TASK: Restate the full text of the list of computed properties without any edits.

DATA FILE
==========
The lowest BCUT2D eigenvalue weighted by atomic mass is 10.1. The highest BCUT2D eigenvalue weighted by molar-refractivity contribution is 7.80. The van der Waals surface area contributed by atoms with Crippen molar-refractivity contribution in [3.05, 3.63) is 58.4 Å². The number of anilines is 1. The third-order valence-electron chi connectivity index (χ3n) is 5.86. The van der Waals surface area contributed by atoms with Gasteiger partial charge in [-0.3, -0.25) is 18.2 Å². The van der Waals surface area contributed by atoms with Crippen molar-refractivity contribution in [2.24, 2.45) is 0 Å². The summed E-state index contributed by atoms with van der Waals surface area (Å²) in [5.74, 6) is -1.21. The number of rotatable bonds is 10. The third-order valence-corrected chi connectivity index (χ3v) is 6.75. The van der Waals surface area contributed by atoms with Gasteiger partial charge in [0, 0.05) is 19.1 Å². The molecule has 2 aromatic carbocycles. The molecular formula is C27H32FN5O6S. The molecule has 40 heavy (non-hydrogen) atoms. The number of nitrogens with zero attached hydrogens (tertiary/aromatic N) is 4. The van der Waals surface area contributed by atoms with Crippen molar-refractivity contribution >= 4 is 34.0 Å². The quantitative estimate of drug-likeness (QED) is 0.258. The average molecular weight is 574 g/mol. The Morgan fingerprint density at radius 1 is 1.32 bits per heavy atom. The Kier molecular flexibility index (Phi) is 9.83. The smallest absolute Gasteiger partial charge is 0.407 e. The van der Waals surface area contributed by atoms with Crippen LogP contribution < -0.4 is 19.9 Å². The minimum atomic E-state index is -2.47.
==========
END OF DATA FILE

The lowest BCUT2D eigenvalue weighted by atomic mass is 10.1. The highest BCUT2D eigenvalue weighted by molar-refractivity contribution is 7.80. The van der Waals surface area contributed by atoms with Crippen molar-refractivity contribution in [3.05, 3.63) is 58.4 Å². The number of anilines is 1. The third-order valence-electron chi connectivity index (χ3n) is 5.86. The van der Waals surface area contributed by atoms with Gasteiger partial charge in [-0.3, -0.25) is 18.2 Å². The van der Waals surface area contributed by atoms with Crippen molar-refractivity contribution in [2.24, 2.45) is 0 Å². The summed E-state index contributed by atoms with van der Waals surface area (Å²) in [5.74, 6) is -1.21. The number of rotatable bonds is 10. The third-order valence-corrected chi connectivity index (χ3v) is 6.75. The van der Waals surface area contributed by atoms with Gasteiger partial charge in [0, 0.05) is 19.1 Å². The molecule has 2 aromatic carbocycles. The molecular formula is C27H32FN5O6S. The molecule has 40 heavy (non-hydrogen) atoms. The number of nitrogens with zero attached hydrogens (tertiary/aromatic N) is 4. The van der Waals surface area contributed by atoms with Crippen molar-refractivity contribution >= 4 is 34.0 Å². The quantitative estimate of drug-likeness (QED) is 0.258. The average molecular weight is 574 g/mol. The Morgan fingerprint density at radius 1 is 1.32 bits per heavy atom. The Kier molecular flexibility index (Phi) is 9.83. The smallest absolute Gasteiger partial charge is 0.407 e. The van der Waals surface area contributed by atoms with Crippen LogP contribution < -0.4 is 19.9 Å². The minimum atomic E-state index is -2.47.